Pharmacology for Nurses

Pharmacology is the study of action of drugs. This study involves knowledge from various subjects on pharmacology to make a nurse understand how drugs work, their intended effects, and also help them to anticipate and recognise potential side effects. So, of course you know that this is a vital part of your Nursing content and crucial for your unerring profession!

A nurse is the person who is closest to the patient, and can easily monitor his/her condition before and after the administration of drugs. Thus, having an in depth and sound knowledge about medications and their expected responses is indispensable for you. The licensure examination ‘NCLEX’ very well understands this and devotes at least 13 to 19% of the ‘physical integrity’ section to this subject.

Who can understand better than nursing student himself that pharmacology can be really tough if you do not learn it with the right approach. Only cramming does not help, coz you are bound to mix the information as well as sometimes forget what you had learnt. Go through essential things that you must know in this course.

1. KNOWING DRUG CLASSIFICATION IS IMPORTANT

You might be knowing that drugs are classified on the basis of how they affect the body like bronchodilators , laxatives, or by their therapeutic use like antihypertensives, diuretics, antipyretics or by some chemical characteristics like beta blockers.

Classification for adult clients in a clinical setting!

  • Anti-infectives: Used for the treatment of infections. Common side effects include GI upset.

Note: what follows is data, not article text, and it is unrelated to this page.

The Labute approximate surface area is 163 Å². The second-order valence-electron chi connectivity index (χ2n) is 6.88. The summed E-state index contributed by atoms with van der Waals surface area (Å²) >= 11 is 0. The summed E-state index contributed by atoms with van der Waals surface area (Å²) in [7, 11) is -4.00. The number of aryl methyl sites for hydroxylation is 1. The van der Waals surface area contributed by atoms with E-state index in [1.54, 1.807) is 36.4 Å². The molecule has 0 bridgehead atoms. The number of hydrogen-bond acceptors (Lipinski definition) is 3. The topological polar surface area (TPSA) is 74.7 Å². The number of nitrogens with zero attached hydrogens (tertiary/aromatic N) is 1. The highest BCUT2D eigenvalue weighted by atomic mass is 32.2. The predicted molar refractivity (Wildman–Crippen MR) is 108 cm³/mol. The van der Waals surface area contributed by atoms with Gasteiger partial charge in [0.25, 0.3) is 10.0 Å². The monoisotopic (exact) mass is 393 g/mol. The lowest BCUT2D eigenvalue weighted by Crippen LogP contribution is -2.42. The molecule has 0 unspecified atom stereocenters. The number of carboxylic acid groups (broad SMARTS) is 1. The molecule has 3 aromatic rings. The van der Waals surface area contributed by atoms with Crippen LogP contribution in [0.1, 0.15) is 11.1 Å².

• Antihypertensives: Lower blood pressure and increase blood flow to the myocardium. Common side effects include orthostatic hypotension. Other side effects are specific to types of antihypertensive prescribed.
  • Antidiarrheals: Decrease gastric motility and reduce water content in the intestinal tract. Side effects include bloating and gas.
  • Diuretics: Decrease water and sodium absorption from the loop of Henle (loop diuretics) or inhibit antidiuretic hormone (potassium-sparing diuretics). Side effects of non–potassium-sparing diuretics include hypokalemia.
  • Antacids: Reduce hydrochloric acid in the stomach. A common side effect of calcium-and aluminum-based antacids is constipation. Magnesium-based antacids frequently cause diarrhea.
  • Antipyretics: Reduce fever.
  • Antihistamines: Block the release of histamine in allergic reactions. Common side effects of antihistamines are dry mouth, drowsiness, and sedation.
  • Bronchodilators: Dilate large air passages and are commonly prescribed for clients with asthma and chronic obstructive lung disease. A common side effect of these is tachycardia.
  • Laxatives: Promote the passage of stool. Types of laxatives include stool softeners, cathartics, fiber, lubricants, and stimulants.
  • Anticoagulants: Prevent clot formation by decreasing vitamin K levels and blocking the clotting chain or by preventing platelet aggregation.
  • Antianemics: Increase factors necessary for red blood cell production. Examples of antianemics include B12, iron, and Epogen (erythropoetin).
  • Narcotics/analgesics: Relieve moderate to severe pain. Medications in this cate- gory include opioids (morphine and codeine), synthetic opioids (meperidine), and NSAIDs (ketorolac).
  • Anticonvulsants: Used for the management of seizure disorder and the treatment of bipolar disorder. Medications used as anticonvulsants include phenobarbital, phenytoin (Dilantin), and lorazepam (Ativan).
  • Anticholinergics: Cause the mucous membranes to become dry; therefore, oral secretions are decreased. Anticholinergics such as atropine are often administered preoperatively.
  • Mydriatics: Dilate the pupils. Mydriatics are used in the treatment of clients with cataracts.
  • Miotics: Constrict the pupil. Miotics such as pilocarpine HCl are used in the treatment of clients with glaucoma.

2. ADMINISTRATION

The nurse is expected to use the seven rights when administering medications to the client. These include five rights of drug administration, plus two from the Patient’s Bill of Rights.

The seven rights of medication administration are

  • Right client: Identification of the client must be done by asking the client to state his name and checking the identification band.
  • Right route: The physician orders the prescribed route of administration.